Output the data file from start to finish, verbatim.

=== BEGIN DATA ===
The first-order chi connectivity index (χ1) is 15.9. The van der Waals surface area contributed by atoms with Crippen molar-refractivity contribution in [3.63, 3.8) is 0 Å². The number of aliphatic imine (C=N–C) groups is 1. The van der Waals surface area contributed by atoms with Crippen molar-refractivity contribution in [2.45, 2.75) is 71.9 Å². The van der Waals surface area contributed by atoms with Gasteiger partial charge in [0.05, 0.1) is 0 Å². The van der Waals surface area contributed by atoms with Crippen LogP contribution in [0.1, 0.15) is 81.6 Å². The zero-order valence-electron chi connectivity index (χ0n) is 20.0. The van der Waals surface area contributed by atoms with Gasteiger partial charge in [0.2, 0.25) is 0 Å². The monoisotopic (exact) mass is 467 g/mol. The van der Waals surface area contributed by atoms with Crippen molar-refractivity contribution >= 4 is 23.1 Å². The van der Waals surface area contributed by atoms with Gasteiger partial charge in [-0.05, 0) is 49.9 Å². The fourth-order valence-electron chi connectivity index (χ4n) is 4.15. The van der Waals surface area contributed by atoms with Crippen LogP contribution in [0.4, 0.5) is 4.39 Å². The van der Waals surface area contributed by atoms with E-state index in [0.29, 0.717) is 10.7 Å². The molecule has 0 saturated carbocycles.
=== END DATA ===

The first-order chi connectivity index (χ1) is 15.9. The van der Waals surface area contributed by atoms with Crippen molar-refractivity contribution in [3.63, 3.8) is 0 Å². The number of aliphatic imine (C=N–C) groups is 1. The van der Waals surface area contributed by atoms with Crippen molar-refractivity contribution in [2.45, 2.75) is 71.9 Å². The van der Waals surface area contributed by atoms with Gasteiger partial charge in [0.05, 0.1) is 0 Å². The van der Waals surface area contributed by atoms with Crippen LogP contribution in [0.1, 0.15) is 81.6 Å². The zero-order valence-electron chi connectivity index (χ0n) is 20.0. The van der Waals surface area contributed by atoms with Gasteiger partial charge in [0.2, 0.25) is 0 Å². The monoisotopic (exact) mass is 467 g/mol. The van der Waals surface area contributed by atoms with Crippen molar-refractivity contribution >= 4 is 23.1 Å². The van der Waals surface area contributed by atoms with Gasteiger partial charge in [-0.05, 0) is 49.9 Å². The fourth-order valence-electron chi connectivity index (χ4n) is 4.15. The van der Waals surface area contributed by atoms with Crippen LogP contribution in [0.4, 0.5) is 4.39 Å². The van der Waals surface area contributed by atoms with E-state index in [0.29, 0.717) is 10.7 Å². The molecule has 0 saturated carbocycles.